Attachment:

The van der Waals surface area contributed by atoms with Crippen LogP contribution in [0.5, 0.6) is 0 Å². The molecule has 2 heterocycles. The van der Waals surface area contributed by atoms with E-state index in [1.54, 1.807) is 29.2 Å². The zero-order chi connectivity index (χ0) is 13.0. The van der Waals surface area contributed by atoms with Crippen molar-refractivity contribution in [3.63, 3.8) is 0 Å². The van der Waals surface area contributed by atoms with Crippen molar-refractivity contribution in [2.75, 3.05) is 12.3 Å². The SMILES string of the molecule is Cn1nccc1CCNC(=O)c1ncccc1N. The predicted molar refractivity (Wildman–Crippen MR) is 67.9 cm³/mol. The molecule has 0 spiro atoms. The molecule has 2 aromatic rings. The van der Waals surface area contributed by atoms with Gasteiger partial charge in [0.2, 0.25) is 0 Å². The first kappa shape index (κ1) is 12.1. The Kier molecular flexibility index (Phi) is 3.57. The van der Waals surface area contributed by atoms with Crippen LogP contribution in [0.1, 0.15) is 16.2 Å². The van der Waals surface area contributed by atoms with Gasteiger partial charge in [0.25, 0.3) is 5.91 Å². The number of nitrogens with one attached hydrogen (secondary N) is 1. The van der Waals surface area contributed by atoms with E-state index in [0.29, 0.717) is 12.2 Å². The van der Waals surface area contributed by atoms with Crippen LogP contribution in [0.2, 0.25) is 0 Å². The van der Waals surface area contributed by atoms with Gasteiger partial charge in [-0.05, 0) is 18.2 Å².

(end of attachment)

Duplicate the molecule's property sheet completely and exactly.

The van der Waals surface area contributed by atoms with Crippen LogP contribution in [0.5, 0.6) is 0 Å². The molecule has 2 heterocycles. The van der Waals surface area contributed by atoms with E-state index in [1.54, 1.807) is 29.2 Å². The zero-order chi connectivity index (χ0) is 13.0. The van der Waals surface area contributed by atoms with Crippen molar-refractivity contribution in [3.63, 3.8) is 0 Å². The van der Waals surface area contributed by atoms with Crippen molar-refractivity contribution in [2.75, 3.05) is 12.3 Å². The SMILES string of the molecule is Cn1nccc1CCNC(=O)c1ncccc1N. The predicted molar refractivity (Wildman–Crippen MR) is 67.9 cm³/mol. The molecule has 0 spiro atoms. The molecule has 2 aromatic rings. The van der Waals surface area contributed by atoms with Gasteiger partial charge in [0.2, 0.25) is 0 Å². The first kappa shape index (κ1) is 12.1. The Kier molecular flexibility index (Phi) is 3.57. The van der Waals surface area contributed by atoms with Crippen LogP contribution in [0.1, 0.15) is 16.2 Å². The van der Waals surface area contributed by atoms with Gasteiger partial charge in [0.25, 0.3) is 5.91 Å². The number of nitrogens with one attached hydrogen (secondary N) is 1. The van der Waals surface area contributed by atoms with E-state index in [0.29, 0.717) is 12.2 Å². The van der Waals surface area contributed by atoms with Crippen LogP contribution in [0.2, 0.25) is 0 Å². The van der Waals surface area contributed by atoms with Gasteiger partial charge in [-0.05, 0) is 18.2 Å².